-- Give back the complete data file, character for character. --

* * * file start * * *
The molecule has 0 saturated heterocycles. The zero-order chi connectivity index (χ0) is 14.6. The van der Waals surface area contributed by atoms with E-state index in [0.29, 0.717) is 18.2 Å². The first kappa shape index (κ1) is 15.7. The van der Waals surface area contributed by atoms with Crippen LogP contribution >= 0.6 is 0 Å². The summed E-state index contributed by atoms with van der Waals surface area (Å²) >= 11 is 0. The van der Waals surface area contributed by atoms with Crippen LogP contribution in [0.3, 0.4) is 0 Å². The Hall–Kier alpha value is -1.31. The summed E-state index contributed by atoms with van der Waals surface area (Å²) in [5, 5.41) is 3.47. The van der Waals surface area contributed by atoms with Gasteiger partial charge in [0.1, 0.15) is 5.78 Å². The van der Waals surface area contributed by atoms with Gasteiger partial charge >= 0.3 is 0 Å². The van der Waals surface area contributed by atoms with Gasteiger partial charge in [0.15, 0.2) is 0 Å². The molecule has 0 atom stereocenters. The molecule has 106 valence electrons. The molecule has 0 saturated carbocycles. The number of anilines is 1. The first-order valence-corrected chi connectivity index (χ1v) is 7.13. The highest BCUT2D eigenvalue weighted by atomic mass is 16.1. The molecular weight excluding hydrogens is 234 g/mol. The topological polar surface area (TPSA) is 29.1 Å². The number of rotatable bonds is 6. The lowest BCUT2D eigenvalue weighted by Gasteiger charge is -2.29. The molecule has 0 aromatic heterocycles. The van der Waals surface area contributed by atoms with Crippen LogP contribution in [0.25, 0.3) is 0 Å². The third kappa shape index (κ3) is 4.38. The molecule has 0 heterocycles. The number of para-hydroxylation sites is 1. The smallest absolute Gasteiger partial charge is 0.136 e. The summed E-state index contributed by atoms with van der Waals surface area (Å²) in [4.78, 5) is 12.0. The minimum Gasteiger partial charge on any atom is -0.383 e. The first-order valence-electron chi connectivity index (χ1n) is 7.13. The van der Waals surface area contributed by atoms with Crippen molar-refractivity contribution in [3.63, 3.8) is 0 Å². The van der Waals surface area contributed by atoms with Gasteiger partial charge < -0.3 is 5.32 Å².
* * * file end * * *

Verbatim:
The molecule has 0 saturated heterocycles. The zero-order chi connectivity index (χ0) is 14.6. The van der Waals surface area contributed by atoms with E-state index in [0.29, 0.717) is 18.2 Å². The first kappa shape index (κ1) is 15.7. The van der Waals surface area contributed by atoms with Crippen LogP contribution >= 0.6 is 0 Å². The summed E-state index contributed by atoms with van der Waals surface area (Å²) >= 11 is 0. The van der Waals surface area contributed by atoms with Crippen LogP contribution in [0.3, 0.4) is 0 Å². The Hall–Kier alpha value is -1.31. The summed E-state index contributed by atoms with van der Waals surface area (Å²) in [5, 5.41) is 3.47. The van der Waals surface area contributed by atoms with Gasteiger partial charge in [0.1, 0.15) is 5.78 Å². The van der Waals surface area contributed by atoms with Gasteiger partial charge >= 0.3 is 0 Å². The van der Waals surface area contributed by atoms with Gasteiger partial charge in [0.15, 0.2) is 0 Å². The molecule has 0 atom stereocenters. The molecule has 106 valence electrons. The molecule has 0 saturated carbocycles. The number of anilines is 1. The first-order valence-corrected chi connectivity index (χ1v) is 7.13. The highest BCUT2D eigenvalue weighted by atomic mass is 16.1. The molecular weight excluding hydrogens is 234 g/mol. The topological polar surface area (TPSA) is 29.1 Å². The number of rotatable bonds is 6. The lowest BCUT2D eigenvalue weighted by Gasteiger charge is -2.29. The molecule has 0 aromatic heterocycles. The van der Waals surface area contributed by atoms with Crippen LogP contribution in [0.25, 0.3) is 0 Å². The third kappa shape index (κ3) is 4.38. The molecule has 0 heterocycles. The number of para-hydroxylation sites is 1. The smallest absolute Gasteiger partial charge is 0.136 e. The summed E-state index contributed by atoms with van der Waals surface area (Å²) in [4.78, 5) is 12.0. The minimum Gasteiger partial charge on any atom is -0.383 e. The first-order valence-electron chi connectivity index (χ1n) is 7.13. The van der Waals surface area contributed by atoms with Crippen molar-refractivity contribution in [3.63, 3.8) is 0 Å². The van der Waals surface area contributed by atoms with Gasteiger partial charge < -0.3 is 5.32 Å².